Since Christmas is here I’d like to start by wishing you and yours a safe and joyous holiday. I also encourage you to take a moment to reflect on your blessings—we all have many more than we often acknowledge. And as you find yourself surrounded by traditional holiday favorites, here are some interesting tidbits to keep in mind.
- Candy canes may only surface around the holidays, but peppermint is something you should keep in your medicine cabinet year round—especially if you suffer with irritable bowel syndrome (IBS). Peppermint oil is a proven remedy for relieving pain, gas and bloating, diarrhea, constipation, and other symptoms of this common condition.
In one study, Italian researchers gave patients with IBS either peppermint oil or placebo capsules twice a day. After four weeks, three-quarters of the patients taking peppermint reported a greater than 50 percent improvement in symptoms, compared to just 38 percent of those in the placebo group.
Peppermint oil can cause heartburn in some people, so I suggest taking only enteric-coated capsules, which don’t break down until they’ve passed through the stomach. The dose used in most studies is one to two capsules containing 0.2 mL of oil twice a day. I also recommend a cup of fragrant peppermint tea after meals to aid digestion. Look for peppermint oil capsules and tea in your health food store.
In addition to these digestive benefits, the aroma of peppermint has been shown to boost memory, focus, and concentration.
- Gingerbread cookies clearly aren’t a health food, but the benefits of ginger cannot be denied. Ginger (Zingiber officinale) is best known for its ability to quell nausea, but it has been used in traditional medicine to cure a variety of ailments ranging from colds and flu to motion sickness and digestive woes.
Ginger improves cold and flu symptoms by stimulating perspiration and warming the body from the inside. It also helps keep the respiratory tract moist and relieves nausea, vomiting, and diarrhea.
One of the easiest ways to reap these benefits is to drink ginger tea. Look for it in your health food or grocery store or brew your own: simply slice a two-inch piece of fresh ginger, add to four cups of water, bring to a boil, and simmer for 15–20 minutes. To avoid motion sickness, try eating a 1/4 inch slice of ginger, or take 1,000 mg of standardized ginger extract three or four hours before travel.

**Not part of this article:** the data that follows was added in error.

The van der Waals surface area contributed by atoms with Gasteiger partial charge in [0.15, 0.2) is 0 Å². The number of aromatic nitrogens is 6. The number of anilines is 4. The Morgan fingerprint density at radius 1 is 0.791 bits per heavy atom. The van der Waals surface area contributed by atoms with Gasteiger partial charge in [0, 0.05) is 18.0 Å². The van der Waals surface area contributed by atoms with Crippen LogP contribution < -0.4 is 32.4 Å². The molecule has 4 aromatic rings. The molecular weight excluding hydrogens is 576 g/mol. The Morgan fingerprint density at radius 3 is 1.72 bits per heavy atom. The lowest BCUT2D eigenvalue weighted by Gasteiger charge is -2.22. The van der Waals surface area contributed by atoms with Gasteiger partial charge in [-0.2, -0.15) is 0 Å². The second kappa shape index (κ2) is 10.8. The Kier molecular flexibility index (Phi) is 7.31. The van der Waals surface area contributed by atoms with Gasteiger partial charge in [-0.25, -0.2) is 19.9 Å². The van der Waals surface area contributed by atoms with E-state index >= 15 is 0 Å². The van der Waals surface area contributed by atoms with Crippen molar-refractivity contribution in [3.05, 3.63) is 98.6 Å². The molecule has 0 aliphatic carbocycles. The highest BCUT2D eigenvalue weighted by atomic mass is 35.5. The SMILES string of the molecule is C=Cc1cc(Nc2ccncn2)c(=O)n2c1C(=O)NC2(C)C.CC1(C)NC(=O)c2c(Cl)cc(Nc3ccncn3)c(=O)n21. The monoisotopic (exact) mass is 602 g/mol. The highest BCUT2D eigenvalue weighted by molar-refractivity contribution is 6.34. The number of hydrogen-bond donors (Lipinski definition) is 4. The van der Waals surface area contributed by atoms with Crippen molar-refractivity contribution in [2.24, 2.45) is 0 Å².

Ginger extract has also been shown to reduce exercise-related muscle pain and to be as effective as conventional analgesics in relieving arthritis pain.
- Chestnuts roasting on an open fire are a seasonal tradition—and a heart-healthy one at that. Though holiday treats like eggnog and cookies are loaded with saturated fat, chestnuts and most other nuts contain primarily healthy mono- and polyunsaturated fats, which help reduce cholesterol levels.
Nuts are also an excellent source of vitamin E, which prevents LDL cholesterol from being converted to its oxidized, artery-damaging form. Finally, nuts contain arginine, an amino acid that the body converts into nitric oxide. Nitric oxide protects against the adherence of plaque, prevents blood platelets from sticking together, and relaxes the arteries, helping to control blood pressure.
For a healthy holiday snack, grab a handful of raw walnuts, almonds, or roasted chestnuts. But don’t go overboard—nuts are very fat- and calorie-dense.
- In biblical times, frankincense was as valued as gold. This fragrant resin has also been treasured for its many medicinal uses, and it remains a staple in Ayurvedic medicine. The bulk of modern-day research focuses on an extract from the Indian frankincense tree, Boswellia serrata.
Scientists have discovered that this extract mimics the anti-inflammatory effects of NSAIDs and helps relieve arthritis pain—without any negative side effects.
A double-blind, placebo-controlled study examined the effects of Boswellia serrata on patients with osteoarthritis of the knee. Those who received the supplement daily for three months reported significant pain relief, some in as little as one week. They also experienced improvements in function and stiffness and had markedly lower levels of an enzyme that breaks down cartilage.
Boswellia extracts are safe and well tolerated. To ensure potency, go with a supplement standardized for 65 percent boswellic acids and use as directed.
Now it’s your turn: What are your traditional holiday favorites?